So I got started late. I've been having difficulty lately with pain in the hips and back. The pain is starting to subside, so I'm hopeful I can spend longer sessions at the computer.
Here's a snippet from what I'm working on for How to Think Sideways. Doesn't exactly meet the NANO qualifications, except that I only put word one down yesterday, but hey, NANO is whatever you make it, right? This is my NANO.
Goal is 1700 words a day. Thankful for what I get.
November 15, 2008: 1,300 words
First draft, certainly subject to change. Please don't quote or repost.
Katie Medina gave Suttonsville a huge thumbs down. She called it Sucksville, but under her breath, where her parents couldn’t hear. The people were dull, and her new classmates uninteresting. Except when they were thinking of new and creative ways to snub her.
She stared out her bedroom window. Dad had brought them to live here—on a farm, of all things! Okay, a non-working farm, but still. Her bedroom looked out over the tangled growth of wood that stretched for miles from the backside of the decrepit old barn she could see to her right if she strained her vision. The woods drew her attention—the depths seemed to change with the movement of sun and shadow and become a completely different place every time she looked. As if it moved while she wasn’t looking.
Today, the woods were quiet. Snow covered the ground, painting the stark branches white on top. The interior of the woods seemed darker than ever against the white contrast of the snow in the farm yard.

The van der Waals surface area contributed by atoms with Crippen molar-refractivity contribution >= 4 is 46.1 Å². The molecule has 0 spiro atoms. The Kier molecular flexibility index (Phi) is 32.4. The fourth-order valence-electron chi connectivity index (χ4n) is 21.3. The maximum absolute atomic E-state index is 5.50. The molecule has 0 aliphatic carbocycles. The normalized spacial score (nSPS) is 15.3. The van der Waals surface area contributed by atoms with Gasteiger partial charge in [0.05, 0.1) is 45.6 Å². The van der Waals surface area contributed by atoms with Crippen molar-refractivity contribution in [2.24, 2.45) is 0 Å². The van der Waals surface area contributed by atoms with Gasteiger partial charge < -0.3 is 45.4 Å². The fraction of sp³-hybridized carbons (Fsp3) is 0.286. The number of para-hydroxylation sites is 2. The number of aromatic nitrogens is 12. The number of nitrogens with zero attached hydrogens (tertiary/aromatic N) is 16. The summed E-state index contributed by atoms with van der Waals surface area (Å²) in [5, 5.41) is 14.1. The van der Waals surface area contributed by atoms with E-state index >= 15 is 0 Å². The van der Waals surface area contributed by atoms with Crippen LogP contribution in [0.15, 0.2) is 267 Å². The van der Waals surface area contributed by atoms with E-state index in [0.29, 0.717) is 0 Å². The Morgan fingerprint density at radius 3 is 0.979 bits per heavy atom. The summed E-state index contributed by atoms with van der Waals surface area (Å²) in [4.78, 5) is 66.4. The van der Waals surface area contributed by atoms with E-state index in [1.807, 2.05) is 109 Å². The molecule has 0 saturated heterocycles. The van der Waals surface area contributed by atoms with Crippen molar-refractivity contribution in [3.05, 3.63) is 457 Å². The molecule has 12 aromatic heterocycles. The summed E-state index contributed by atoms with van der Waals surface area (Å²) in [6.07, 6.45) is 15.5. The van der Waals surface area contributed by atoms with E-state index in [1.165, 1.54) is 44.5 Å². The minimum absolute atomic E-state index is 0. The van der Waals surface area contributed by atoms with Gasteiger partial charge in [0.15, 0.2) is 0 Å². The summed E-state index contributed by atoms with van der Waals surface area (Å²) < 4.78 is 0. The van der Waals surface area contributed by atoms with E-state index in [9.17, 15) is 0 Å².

Katie turned to her bedroom. Peeling wallpaper, deep casement windows with wood some enterprising soul had painted white, and wide plank floors painted gray. Highly unsatisfactory. The memory of her old bedroom, up-to-date and modern, with apple-green walls and windows that you could raise without jerking and straining brought a kernel of anger to the back of her throat. At least she had the second floor of the farmhouse all to herself. Her parents slept in a large echoing room at the back of the house at ground level.
Restless, Katie took the creaking stairs down to the main floor and through the hall toward the kitchen. The Christmas tree stood in front of the bay window in the living room, still unadorned. Katie passed by, hurt ballooning in her chest. Mel had always been the one to decorate the tree, harassing Katie until she helped. Not this Christmas tree. She realized with a sense of shock that Mel would never see her handiwork in front of this bay window, lit and glowing. Mel would never decorate a tree ever again.